Presentation on theme: "Charles the First ‘-that man of blood’ Part 2 ‘1629 - 1640’"— Presentation transcript:
Charles the First ‘-that man of blood’ Part 2 ‘ ’
Personal Rule It was Charles’ prerogative to call and dismiss Parliaments He had become disillusioned with Parliaments With a personal rule Charles would be personally liable for all successes and failures
The Queen Charles grew closer to his Queen after the death of George Villiers. Their first child was born soon after Henrietta was not an influential force before 1635 Charles allowed her to continue with her Catholicism which caused resentment
Charles made peace with France and Spain The debt was now £1,500,000 There was no Parliament to grant taxes Charles devised other means to raise money
Raising Money There was compulsory purchasing of knighthoods Forest boundaries were extended and then people were fined for trespassing were fined for trespassing 1635 Ship Money was applied to the whole country not just port areas Charles sold many monopolies
Ship Money John Hampden challenged the validity of Ship Money by refusing to pay He was judged by twelve judges The judges ruled against him 7:5 Charles did not have the full support of the judiciary People paid Ship Money but resented it John Hampden
English Prayer Book Charles appointed William Laud as archbishop in In 1637 he decided to impose the English Prayer Book on the Scots The Scots were mainly Presbyterian (similar to Puritan). They hated Bishops and Prayer Books. This action was a major contributor to the Civil war
Scottish Riots The Scots rioted over the imposition of the Prayer Book. Charles was unable to quell the riots. In 1640 Charles called Parliament for help.
Arrest of MPs 1642 Charles entered the House of Commons to arrest the five leading MPs who opposed him at every turn. The MPs had been warned and had already left. Charles noted the “the birds have flown”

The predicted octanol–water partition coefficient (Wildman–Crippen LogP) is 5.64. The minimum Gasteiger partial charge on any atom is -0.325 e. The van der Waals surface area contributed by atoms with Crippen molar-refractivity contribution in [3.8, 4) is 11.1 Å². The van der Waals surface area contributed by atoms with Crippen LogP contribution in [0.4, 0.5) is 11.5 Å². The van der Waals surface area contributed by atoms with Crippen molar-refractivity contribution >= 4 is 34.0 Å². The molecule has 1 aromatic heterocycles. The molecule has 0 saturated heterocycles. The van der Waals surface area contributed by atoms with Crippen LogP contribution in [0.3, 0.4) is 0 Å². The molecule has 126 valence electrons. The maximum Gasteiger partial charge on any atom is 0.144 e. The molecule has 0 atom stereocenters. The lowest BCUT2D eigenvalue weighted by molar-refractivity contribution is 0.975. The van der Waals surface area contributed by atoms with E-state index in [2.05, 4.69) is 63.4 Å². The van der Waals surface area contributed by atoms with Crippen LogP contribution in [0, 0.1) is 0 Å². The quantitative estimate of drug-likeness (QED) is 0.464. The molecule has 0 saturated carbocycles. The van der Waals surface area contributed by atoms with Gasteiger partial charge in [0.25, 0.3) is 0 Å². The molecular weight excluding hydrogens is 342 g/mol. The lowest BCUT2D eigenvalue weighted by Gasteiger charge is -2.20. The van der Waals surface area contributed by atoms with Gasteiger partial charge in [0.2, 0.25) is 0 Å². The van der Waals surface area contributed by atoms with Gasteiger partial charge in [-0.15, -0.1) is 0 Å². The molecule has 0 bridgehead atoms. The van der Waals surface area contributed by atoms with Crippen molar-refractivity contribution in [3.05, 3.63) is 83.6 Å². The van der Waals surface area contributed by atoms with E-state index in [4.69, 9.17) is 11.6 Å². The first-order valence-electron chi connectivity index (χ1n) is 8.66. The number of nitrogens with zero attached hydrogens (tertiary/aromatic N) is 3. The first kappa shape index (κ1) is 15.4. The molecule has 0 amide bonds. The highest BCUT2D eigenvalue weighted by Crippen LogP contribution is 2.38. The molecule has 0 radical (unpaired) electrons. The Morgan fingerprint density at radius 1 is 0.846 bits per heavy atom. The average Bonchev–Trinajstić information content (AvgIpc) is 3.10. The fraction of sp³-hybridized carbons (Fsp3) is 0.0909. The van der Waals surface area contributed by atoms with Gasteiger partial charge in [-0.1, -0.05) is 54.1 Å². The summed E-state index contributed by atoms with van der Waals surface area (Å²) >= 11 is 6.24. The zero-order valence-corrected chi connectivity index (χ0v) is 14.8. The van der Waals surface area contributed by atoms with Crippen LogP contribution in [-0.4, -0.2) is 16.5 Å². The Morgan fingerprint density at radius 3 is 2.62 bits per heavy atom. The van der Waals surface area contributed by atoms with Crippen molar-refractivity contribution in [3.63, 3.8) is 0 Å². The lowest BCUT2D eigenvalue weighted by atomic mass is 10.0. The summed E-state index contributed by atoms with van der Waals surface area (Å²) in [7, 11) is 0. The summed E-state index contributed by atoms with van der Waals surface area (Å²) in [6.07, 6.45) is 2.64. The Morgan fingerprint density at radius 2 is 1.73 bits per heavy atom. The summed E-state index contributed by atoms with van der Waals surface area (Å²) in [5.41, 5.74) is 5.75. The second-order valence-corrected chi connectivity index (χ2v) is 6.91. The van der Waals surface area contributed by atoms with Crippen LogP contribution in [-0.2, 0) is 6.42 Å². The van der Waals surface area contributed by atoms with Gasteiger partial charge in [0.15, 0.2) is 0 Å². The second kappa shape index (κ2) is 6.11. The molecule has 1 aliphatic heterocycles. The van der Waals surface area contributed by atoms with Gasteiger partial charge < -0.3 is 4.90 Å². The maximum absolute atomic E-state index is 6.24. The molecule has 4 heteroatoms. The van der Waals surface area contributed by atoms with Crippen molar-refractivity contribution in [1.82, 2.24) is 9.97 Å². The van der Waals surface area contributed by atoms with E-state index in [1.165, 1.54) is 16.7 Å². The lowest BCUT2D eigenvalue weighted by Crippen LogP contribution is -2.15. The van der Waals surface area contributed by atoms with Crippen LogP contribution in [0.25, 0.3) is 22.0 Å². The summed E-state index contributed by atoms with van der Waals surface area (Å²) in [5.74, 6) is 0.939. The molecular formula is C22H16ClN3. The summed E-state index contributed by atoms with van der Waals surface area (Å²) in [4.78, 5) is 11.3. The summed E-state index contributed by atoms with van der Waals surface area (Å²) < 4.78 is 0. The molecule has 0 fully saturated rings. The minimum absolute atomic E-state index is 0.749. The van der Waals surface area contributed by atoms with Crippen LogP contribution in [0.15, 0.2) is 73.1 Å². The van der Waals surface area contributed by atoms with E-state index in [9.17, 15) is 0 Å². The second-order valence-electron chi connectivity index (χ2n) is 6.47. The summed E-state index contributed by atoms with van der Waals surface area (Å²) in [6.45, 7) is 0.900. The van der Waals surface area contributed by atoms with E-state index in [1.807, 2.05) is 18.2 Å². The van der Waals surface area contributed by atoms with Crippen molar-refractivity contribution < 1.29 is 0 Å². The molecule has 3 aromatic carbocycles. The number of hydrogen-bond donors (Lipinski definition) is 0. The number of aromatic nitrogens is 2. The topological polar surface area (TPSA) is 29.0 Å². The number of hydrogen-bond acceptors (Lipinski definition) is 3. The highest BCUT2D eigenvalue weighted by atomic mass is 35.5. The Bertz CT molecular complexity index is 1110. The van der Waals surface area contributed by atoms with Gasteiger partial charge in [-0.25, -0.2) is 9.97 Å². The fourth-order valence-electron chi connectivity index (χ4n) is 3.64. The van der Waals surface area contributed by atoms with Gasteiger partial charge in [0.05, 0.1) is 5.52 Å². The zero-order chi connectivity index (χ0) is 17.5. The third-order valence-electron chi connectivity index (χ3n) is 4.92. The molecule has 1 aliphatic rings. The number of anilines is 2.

Charles Leaves London was in an uproar. Charles fled north. He raised his standard at Nottingham. The Civil War began.
A Nation Divided Most of the prosperous south-east including London supported Parliament. Charles had the support of most of the rest of the country including Scotland. Generally Catholics supported Charles and Protestants supported Parliament.
Cavaliers and Roundheads The King’s followers were called Cavaliers and were dressed more flamboyantly. The Parliamentarians were called Roundheads which reflected the dress of the New Model Army
Prince Rupert Charles’ German born nephew Prince Rupert, aged 23, came to help his uncle. Charles made him commander of the Royalist army. He specialised in lightening cavalry charges. He was an outstanding military commander.
Robert Devereaux The Earl of Essex led the Parliamentary army. He was an experienced military commander
Edgehill The two armies met in Warwickshire on the 23 rd October Both armies suffered losses. At the end of the day there was no clear winner. The next day the Parliamentarians withdrew.
Marston Moor The Royalists had been undefeated under Prince Rupert. The Parliamentarians had an outstanding Victory at Marston Moor under Oliver Cromwell. Rupert called Cromwell and his men “Ironsides”. Fairfax and Rupert
Naseby This battle was a turning point. It took place in June It was the first major engagement for the Parliamentarians’ New Model Army. Charles fled to Scotland for help. The Scots betrayed him and handed him over to the Parliamentarians. He managed to escape but was soon recaptured.
Charles was incarcerated in Carisbrooke Castle where he tried to organise an invasion force of Scots. This sparked off the second Civil War. The Royalists were defeated at Preston in August Charles was truly defeated.
Trial The trial was held at Westminster Hall. It began on 20 th January He was found guilty of treason. The death warrant was signed by 59 republicans. However, many felt that imprisonment would have been enough.
Execution Sentence was passed on the 27 th January Charles was dignified to the end. At 10am on the 30 th January he was escorted to St James’ Palace. The execution was to take place at 2pm. Nightcap worn by Charles the night before his execution
Charles wore two shirts so that his shivering from the cold would not be mistaken for fear. The crowd groaned when the axe fell. The huge crowd then surged towards the scaffold. They bought relics of their dead king – some for remembrance and others for a trophy.
His hair and blood were sold. The block was broken and cut into chips and sold. The sand on the platform, soaked in gore, was sold. His body was manhandled. Charles was buried at St George’s Chapel. His coffin was covered in snow- a sign of innocency. He was in his forty-eighth year of life and his twenty- second year of his reign.